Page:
Iraqi Minister of Oil Hussein al-Shahristani answers reporters' questions at a joint press conference with the U.S. Energy Department Secretary at the Energy Department in Washington on July 26, 2006. The bureaucrats spoke of reestablishing Iraq's crude oil production to prewar levels and of establishing strategic partnerships between the two countries' energy sectors. (UPI Photos/Eduardo Sverdlin) | License Photo
BAGHDAD, Dec. 9 (UPI) -- Iraq is concentrating its drive to quadruple its oil output on its six "super fields," which analysts say have the potential to produce in excess of 10.5 million barrels a day by 2017.
That's just short of the Oil Ministry's declared target of up to 12 million bpd in the next six years. There is a lot of skepticism in the global oil industry that Iraq will be able to meet such an ambitious target that would challenge Saudi Arabia's supremacy.
But in recent months, some of the foreign oil companies awarded 20-year production contracts at the Super Six -- Rumaila, West Qurna 1, West Qurna 2, Majnoon, Zubair and Halfaya -- in 2009 have generally reported production increases.
Dhiya Jafaar, director of the Iraq's state-run South Oil Co., reported in November that production in the region, which contains two-thirds of Iraq's known reserves, was running at 1.68 million barrels per day and was expected to reach 1.82 million bpd by the end of the year.
The Super Six, which between them hold around 74 percent of Iraq's reserves, are key to Oil Minister Hussein al-Shahristani's plan to boost production to bankroll postwar reconstruction.
Here's how these major fields are performing, with projected production increases:
Rumaila: Iraq's biggest field with the equivalent of 17.8 billion barrels of oil. That makes it the fourth largest oil field in the world. It contains around 15 percent of Iraq's oil. It is operated by BP and the China National Petroleum Corp.
Production is 1.052 million bpd and is expected to reach its initial production rate of 1.065 million bpd by the end of the year, Jafaar says. That's three years ahead of schedule.
West Qurna 1: Contains 8.7 billion barrels. Exxon Mobil of the United States and Royal Dutch Shell secured the production contract in 2009. Production has been slipping but is expected to hit the IPR of 285,000 bpd within a year.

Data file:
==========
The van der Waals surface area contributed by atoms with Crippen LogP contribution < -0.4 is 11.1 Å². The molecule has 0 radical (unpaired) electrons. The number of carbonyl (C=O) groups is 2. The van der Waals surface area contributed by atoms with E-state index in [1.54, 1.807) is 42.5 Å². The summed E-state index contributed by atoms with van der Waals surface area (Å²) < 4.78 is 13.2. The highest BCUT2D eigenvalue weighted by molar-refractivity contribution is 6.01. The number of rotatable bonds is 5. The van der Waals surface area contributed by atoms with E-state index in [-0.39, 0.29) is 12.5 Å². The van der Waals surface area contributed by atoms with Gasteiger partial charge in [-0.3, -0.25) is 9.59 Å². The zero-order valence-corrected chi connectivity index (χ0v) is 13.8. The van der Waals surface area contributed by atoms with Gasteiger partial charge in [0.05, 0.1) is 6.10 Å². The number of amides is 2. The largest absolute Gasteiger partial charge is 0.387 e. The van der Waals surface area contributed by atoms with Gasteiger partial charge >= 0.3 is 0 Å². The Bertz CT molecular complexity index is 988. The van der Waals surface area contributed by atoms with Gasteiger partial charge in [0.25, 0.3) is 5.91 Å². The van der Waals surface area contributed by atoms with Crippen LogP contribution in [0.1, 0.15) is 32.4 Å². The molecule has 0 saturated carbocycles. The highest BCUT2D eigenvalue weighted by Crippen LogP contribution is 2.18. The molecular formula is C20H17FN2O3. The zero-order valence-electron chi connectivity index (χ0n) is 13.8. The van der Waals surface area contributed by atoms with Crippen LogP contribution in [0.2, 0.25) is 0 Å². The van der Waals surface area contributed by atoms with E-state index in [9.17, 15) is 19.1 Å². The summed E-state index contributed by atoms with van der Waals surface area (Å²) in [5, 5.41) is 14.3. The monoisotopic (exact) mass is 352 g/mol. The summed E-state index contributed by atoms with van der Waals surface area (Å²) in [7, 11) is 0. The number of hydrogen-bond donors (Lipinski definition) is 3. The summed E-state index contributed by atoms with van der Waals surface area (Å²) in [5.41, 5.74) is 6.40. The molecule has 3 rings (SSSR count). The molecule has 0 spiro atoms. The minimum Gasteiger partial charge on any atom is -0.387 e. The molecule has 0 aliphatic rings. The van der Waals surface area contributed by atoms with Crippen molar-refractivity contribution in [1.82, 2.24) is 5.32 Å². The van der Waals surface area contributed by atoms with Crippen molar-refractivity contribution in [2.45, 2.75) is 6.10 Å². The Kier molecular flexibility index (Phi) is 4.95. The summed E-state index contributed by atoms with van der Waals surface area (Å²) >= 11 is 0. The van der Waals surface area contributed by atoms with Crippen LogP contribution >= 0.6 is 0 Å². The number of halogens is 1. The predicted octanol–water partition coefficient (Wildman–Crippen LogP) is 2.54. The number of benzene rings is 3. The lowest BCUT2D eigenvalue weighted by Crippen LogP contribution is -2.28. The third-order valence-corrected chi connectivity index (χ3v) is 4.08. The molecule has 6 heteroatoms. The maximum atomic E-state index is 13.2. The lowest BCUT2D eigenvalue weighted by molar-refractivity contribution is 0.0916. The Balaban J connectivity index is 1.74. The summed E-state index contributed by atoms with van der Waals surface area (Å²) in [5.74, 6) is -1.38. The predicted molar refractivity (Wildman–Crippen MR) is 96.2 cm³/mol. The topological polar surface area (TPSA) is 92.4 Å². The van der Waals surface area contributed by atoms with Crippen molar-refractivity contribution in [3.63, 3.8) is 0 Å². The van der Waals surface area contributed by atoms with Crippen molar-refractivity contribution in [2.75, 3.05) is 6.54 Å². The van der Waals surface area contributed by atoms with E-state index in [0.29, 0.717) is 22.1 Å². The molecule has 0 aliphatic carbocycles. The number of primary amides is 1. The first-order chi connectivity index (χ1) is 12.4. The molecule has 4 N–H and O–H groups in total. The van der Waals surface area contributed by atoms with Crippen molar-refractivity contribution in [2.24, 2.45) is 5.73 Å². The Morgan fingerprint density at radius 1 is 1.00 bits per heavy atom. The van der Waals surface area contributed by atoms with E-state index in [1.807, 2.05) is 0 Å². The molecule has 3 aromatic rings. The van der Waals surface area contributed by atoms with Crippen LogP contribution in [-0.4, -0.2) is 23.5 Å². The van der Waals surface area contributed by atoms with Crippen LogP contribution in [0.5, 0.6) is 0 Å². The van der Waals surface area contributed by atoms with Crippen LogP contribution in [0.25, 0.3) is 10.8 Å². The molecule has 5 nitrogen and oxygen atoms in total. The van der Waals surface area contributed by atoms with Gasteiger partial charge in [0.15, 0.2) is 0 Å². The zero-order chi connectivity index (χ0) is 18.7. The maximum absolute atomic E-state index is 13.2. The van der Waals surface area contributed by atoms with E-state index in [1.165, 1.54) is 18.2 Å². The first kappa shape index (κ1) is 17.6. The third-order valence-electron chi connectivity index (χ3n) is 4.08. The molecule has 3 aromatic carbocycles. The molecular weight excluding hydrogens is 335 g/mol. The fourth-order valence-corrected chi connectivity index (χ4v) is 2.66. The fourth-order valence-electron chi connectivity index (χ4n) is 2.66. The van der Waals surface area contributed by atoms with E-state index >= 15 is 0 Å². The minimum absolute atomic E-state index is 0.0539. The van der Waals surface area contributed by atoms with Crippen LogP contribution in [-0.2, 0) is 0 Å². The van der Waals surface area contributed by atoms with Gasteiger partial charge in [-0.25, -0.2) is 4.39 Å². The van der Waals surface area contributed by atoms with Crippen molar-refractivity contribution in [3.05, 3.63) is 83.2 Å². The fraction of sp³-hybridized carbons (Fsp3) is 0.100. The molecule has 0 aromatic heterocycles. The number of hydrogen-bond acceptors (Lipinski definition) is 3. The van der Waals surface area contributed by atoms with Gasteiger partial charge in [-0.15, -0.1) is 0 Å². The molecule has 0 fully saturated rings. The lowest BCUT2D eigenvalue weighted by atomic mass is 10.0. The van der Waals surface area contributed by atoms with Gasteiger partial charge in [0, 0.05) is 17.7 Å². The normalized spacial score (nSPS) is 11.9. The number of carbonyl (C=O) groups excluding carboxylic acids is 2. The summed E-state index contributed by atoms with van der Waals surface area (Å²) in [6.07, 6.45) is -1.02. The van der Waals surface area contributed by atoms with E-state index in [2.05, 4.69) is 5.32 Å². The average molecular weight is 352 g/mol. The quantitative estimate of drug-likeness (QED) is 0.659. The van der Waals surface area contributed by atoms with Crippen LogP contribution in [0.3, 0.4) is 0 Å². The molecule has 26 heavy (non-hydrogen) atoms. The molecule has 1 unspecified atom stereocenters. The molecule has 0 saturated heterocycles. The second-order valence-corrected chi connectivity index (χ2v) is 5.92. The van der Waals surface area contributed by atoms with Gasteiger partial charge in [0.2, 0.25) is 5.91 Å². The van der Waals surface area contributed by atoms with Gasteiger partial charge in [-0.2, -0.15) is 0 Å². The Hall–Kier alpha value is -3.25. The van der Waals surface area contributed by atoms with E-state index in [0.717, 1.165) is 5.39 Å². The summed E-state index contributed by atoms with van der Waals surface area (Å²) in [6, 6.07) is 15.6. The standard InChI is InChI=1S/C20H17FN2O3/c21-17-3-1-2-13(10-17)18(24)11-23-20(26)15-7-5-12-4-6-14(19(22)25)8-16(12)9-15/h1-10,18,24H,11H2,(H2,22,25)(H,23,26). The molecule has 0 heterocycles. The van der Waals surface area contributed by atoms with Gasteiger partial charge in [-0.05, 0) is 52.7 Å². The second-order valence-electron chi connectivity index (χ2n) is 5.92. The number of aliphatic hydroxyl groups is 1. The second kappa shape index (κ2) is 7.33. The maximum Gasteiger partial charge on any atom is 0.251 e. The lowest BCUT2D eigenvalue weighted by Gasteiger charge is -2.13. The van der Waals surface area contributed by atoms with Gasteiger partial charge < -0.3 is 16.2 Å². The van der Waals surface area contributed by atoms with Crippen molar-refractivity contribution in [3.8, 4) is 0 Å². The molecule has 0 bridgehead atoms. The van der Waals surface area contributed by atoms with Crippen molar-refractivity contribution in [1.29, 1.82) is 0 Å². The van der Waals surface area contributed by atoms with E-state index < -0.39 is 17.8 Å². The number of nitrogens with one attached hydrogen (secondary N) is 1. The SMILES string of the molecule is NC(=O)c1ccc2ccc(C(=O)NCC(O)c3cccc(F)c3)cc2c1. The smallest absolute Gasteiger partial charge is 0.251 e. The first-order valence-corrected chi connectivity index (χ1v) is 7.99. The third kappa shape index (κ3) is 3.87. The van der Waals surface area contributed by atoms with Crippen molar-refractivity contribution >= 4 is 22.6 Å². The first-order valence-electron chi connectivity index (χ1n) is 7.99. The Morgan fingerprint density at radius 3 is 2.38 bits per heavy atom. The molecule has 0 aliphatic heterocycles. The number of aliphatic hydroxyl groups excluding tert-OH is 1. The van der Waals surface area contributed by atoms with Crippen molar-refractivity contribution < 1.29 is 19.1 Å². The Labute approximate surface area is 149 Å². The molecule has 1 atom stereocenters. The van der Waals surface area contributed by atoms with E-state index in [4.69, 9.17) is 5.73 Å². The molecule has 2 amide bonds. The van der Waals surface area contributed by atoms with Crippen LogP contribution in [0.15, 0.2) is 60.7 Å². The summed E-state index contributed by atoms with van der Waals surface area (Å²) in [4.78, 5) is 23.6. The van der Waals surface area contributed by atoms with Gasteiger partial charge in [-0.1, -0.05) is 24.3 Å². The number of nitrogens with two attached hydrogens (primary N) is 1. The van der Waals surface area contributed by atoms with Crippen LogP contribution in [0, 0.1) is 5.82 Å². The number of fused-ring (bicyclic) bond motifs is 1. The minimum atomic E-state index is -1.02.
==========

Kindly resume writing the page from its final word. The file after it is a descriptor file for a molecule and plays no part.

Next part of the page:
West Qurna 2: Holds 12.9 billion barrels and is operated by a consortium headed by Russia's Lukoil and StatoilHydro of Norway. Peak production of 1.8 million bpd is expected by the end of 2012, sustainable for more than a decade.
Majnoon: With reserves of 12.6 billion barrels, this is one of the top Iraqi fields and lies near the border with Iran. It is operated by Royal Dutch Shell and Petronas, which say they have boosted production from a paltry 46,000 bpd to 70,000 bpd, rising eventually to 1.8 million bpd.
Zubair: Operated by a consortium of Italy's ENI, the U.S. Occidental Petroleum Corp. and the Korea Gas Corp. of South Korea. It has reserves of 4.1 billion barrels. Production is 200,000 bpd, up from 183,000 bpd in 2009. That's expected to eventually reach 1.2 million bpd.
Halfaya: Contains 4.1 billion barrels and is operated by the China National Petroleum Corp. Production is running at 3,600 bpd but potential output has been pegged as high as 535,000 bpd.
The Baghdad government expects production from just three of these fields -- Rumaila, West Qurna 2 and Zubair -- to hit 7 million bpd within six years.
Following the arrival of the foreign companies, with their advanced exploration and drilling equipment, including 3-D seismic surveys, Iraq was able to determine its reserves with much greater accuracy than in the past.
In October, Baghdad raised its proven oil reserves from 115 billion barrels to 143.1 billion barrels largely on the companies' upgraded assessments. That's an increase of 24 percent.
The sharp rise in reserves wasn't unexpected. There had been no exploration work conducted for two decades and reserves data were largely based on outdated technology.
Energy analysts estimate that Iraq may have another 100 billion barrels of oil in untapped reserves.
The Iraqis say the modern technology that's now coming in will squeeze out more oil than was previously thought possible.
"Iraq's reserves lie in a few huge fields that have not been fully explored since the early 1970s," observed Colin Lothian of Wood Mackenzie, the international energy consultancy.
"Iraq's current reserves estimate … will rise significantly in the next decade. The potential exists that Iraq could rival Saudi Arabia, but much will have to happen before that."